Homer says they’re trying to source as much as they can from local businesses–even some of their furniture comes from Project 9 on Agricola Street–and they’re passionate about the restaurant being as waste-free as possible. (There’s a water bottle refill station open to the public, people will be encouraged to stay and enjoy their coffee or bring a reusable mug next time they get a cup to go.)

The dinners will be large, family-style, shareable plates for families and groups, and bringing your own reusable containers to take home leftovers is encouraged. “For lunch hour, our real focus is hearty and healthy,” says Kaufman, describing the colourful bowls and salads designed to be keto-friendly, gluten-free and vegan inspired. The brunch menu will hone in on a big eggs Benny selection and healthy twists on classics, like swapping out Clamato juice with in-house beet juice in a Caesar.

When people come into the restaurant, they're spending their time, their money and their appetite, “so we don't want anyone to ever leave here regretting any decision,” says Homer.  “We want to be that place in the north end that still creates community, where everyone can come and gather." 
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Wednesday, May 1, 2019

Cafe Fest comes to town because, coffee

The Quebec-based celebration heads east, bringing hot stuff to coffee shops across the HRM.

Posted By on Wed, May 1, 2019 at 4:19 PM

  • daniel dominic

Cafe Lara is calling all coffee geeks to its launch party of Cafe Fest, a week-long celebration of all things coffee, local and independent from May 5-11. "I like bringing the community together," says Lara Cusson. "I've been trying to get the coffee community together as much as possible—I think it's important that we all support each other."

Cafe owner (and namesake) Cusson reached out to fellow coffee people in the HRM to participate. Nineteen coffee shops got on board, all of which will be handing out coffee passports to their more adventurous patrons.

Haligonian coffee enthusiasts will be traveling from the Cottage Cafe in Dartmouth, to the Raven Espresso Boutique Coffee in Spryfield, Dilly Dally on Quinpool and Trident Booksellers in the south end, collecting stamps for a chance to win "highly caffeinated prizes." The goal is to get people talking about—and hopefully walking into—their local coffee shop. Maybe even inspire them to wander into a new coffee shop, in a new neighbourhood.

The idea originated with small batch coffee roasters Barista Microtorréfacteur in Montreal. They wanted to support other independent coffee shops, but also wanted to have a little fun, and thought festivals were the best way to get people involved in a little bit of both.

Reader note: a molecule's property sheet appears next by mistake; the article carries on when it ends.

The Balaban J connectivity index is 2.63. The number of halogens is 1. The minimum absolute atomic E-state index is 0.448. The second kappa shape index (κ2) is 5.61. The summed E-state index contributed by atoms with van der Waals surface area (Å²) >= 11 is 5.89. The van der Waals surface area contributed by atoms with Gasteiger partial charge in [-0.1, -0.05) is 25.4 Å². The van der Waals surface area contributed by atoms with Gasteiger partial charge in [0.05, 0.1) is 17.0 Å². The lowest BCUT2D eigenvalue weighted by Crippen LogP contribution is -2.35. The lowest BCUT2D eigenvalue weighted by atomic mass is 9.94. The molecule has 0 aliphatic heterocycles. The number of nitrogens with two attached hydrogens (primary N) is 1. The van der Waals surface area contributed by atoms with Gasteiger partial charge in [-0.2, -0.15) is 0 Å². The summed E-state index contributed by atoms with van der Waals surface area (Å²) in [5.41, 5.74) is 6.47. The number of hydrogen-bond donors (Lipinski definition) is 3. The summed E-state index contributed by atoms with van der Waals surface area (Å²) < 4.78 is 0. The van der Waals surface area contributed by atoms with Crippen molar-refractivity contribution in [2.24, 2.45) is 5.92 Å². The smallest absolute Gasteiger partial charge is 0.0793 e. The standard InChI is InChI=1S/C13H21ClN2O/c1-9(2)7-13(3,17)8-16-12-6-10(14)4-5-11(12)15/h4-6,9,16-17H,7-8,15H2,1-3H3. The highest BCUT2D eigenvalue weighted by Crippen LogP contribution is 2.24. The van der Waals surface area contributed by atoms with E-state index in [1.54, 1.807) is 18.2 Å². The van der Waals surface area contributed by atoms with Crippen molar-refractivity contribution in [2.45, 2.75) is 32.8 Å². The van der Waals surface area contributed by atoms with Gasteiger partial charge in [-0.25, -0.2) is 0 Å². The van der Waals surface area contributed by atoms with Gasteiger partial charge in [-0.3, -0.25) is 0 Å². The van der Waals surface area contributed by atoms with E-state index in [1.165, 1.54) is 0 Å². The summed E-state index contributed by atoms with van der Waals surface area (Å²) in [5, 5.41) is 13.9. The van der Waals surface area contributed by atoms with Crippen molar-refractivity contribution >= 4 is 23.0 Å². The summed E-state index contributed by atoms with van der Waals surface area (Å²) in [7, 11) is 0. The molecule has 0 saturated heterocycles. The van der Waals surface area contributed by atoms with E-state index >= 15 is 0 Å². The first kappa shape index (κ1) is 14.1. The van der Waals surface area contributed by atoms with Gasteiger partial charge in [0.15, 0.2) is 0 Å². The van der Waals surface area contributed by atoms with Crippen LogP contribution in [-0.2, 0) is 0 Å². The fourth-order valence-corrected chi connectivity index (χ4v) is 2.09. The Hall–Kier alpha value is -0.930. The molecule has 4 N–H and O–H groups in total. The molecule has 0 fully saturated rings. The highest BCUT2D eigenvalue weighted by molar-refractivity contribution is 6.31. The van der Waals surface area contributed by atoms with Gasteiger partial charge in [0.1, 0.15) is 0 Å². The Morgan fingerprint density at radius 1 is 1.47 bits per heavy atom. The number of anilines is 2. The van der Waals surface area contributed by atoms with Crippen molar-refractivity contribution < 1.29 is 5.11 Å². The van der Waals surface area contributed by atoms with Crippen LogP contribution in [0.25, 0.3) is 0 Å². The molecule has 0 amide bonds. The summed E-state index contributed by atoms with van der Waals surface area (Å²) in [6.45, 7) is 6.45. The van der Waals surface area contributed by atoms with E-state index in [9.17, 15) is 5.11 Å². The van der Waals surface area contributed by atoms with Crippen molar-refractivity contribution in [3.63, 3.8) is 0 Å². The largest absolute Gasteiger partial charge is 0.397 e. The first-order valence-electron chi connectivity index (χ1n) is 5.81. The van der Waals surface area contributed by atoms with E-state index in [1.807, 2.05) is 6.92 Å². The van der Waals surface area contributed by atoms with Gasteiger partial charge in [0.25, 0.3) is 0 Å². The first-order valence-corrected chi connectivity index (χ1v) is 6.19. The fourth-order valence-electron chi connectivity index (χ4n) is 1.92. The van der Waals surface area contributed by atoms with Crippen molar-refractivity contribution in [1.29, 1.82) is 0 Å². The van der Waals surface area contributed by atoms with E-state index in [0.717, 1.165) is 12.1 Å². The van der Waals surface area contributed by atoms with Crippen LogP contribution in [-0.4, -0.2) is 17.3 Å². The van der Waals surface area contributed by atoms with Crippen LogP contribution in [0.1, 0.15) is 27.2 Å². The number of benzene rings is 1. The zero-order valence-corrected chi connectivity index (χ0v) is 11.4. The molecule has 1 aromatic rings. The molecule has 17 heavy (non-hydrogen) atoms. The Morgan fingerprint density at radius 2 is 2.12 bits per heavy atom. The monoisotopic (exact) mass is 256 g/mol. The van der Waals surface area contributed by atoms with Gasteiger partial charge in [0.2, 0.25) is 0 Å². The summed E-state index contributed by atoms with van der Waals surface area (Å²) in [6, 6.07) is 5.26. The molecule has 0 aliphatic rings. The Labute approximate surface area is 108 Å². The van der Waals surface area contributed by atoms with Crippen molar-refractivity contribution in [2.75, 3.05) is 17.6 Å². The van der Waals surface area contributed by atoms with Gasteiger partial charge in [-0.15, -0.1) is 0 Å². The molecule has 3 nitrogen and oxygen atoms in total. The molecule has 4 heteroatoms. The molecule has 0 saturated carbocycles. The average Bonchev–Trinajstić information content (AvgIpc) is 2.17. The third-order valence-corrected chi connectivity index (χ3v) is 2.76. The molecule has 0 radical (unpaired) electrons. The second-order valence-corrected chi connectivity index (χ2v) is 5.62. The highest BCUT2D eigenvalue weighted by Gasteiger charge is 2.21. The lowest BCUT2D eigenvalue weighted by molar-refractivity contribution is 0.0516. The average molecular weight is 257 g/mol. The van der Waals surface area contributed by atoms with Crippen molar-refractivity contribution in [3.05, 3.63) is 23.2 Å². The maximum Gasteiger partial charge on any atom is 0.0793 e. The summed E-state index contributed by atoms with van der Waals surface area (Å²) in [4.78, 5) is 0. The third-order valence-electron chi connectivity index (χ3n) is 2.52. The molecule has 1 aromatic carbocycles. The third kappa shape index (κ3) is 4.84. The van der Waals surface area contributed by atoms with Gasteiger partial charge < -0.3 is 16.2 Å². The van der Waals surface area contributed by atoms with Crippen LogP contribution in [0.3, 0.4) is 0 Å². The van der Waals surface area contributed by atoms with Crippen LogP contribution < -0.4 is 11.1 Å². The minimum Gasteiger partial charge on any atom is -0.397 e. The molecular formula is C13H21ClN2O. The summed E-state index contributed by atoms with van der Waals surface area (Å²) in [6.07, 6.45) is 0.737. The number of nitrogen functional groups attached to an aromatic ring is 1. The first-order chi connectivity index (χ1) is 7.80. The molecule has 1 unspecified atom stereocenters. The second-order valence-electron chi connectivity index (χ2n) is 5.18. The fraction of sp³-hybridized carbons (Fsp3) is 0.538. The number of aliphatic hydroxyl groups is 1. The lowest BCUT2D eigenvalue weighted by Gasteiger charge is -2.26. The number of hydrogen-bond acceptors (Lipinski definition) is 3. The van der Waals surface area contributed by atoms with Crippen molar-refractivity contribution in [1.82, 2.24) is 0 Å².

• daniel dominic

The festival has been gaining traction for the past four years in Quebec and has expanded in number of participating shops, special events and now, thanks to Cusson (who's originally from Montreal), its first east coast appearance.

The fest's closing party will coincide with Open City on May 11 and be dedicated to hardworking baristas. Cusson encourages loyal customers to come out and support their favourite barista for some "very silly, very friendly" competitions, including a blindfolded late art challenge and announcing the winner of the photo competition to win a full year's worth of coffee.

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Wednesday, April 10, 2019

Coastal Cook House offers Fisherman's Cove a new feed

Gourmet takeout by the ocean

Posted By on Wed, Apr 10, 2019 at 4:35 PM


Kale Boucher and Jeff Lucas want to make their mark at Fisherman’s Cove.  The pair of restaurant vets share 23 years’ experience between them—Boucher as a Red Seal chef, Lucas in both the front- and back-of-house—and have teamed up open Coastal Cook House (16 Government Wharf), a gourmet take-out restaurant on the scenic waterfront strip.

“We’ve had so many ideas at different restaurants we worked at and couldn’t implement them,” says Lucas. “So when the opening came up at Fisherman’s Cove, we decided to pursue it.” Boucher says the menu will be small but diverse. They’ll be flexible to change it based on customer desires but are hopeful diners will find favourites that they’ll come back for. “The idea we came up with is come out with a small menu we can execute to perfection. When people ask what the best dish is, we want to be able to tell them everything is great.”

The debut line-up features sandwiches (like chicken and waffle), burgers, lobster and bacon mac and cheese and a couple of rice dishes. Lucas, who calls the Eastern Passage neighbourhood a “mini-Lunenburg,” is excited about the potential of their business’ new home. “This place is like an untapped market,” adds Boucher. “There are not many restaurants around and we wanted to add something new to the area. It’s developing and growing, and we wanted to make it boom.”

Coastal Cookhouse aims to open on May 1.
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Wednesday, April 3, 2019

DRINK THIS: Petite Riviere Vineyards’ Mighty Maroon

A Port-style wine that invites coziness with its sweet, strong balance.

Posted By on Wed, Apr 3, 2019 at 4:29 PM


This Nova Scotian wine perfectly expresses our spring. Its rich, velvety, dark red berry flavours are the soft wool scarf you still need to wind around your throat to bury your chin before stepping outside. Its sweet heat is the wood fire that has been going since November, eating up your now dwindling supply in the woodshed. Its fresh acid kick is the bite of winds reminding us that cold, in these parts, is king.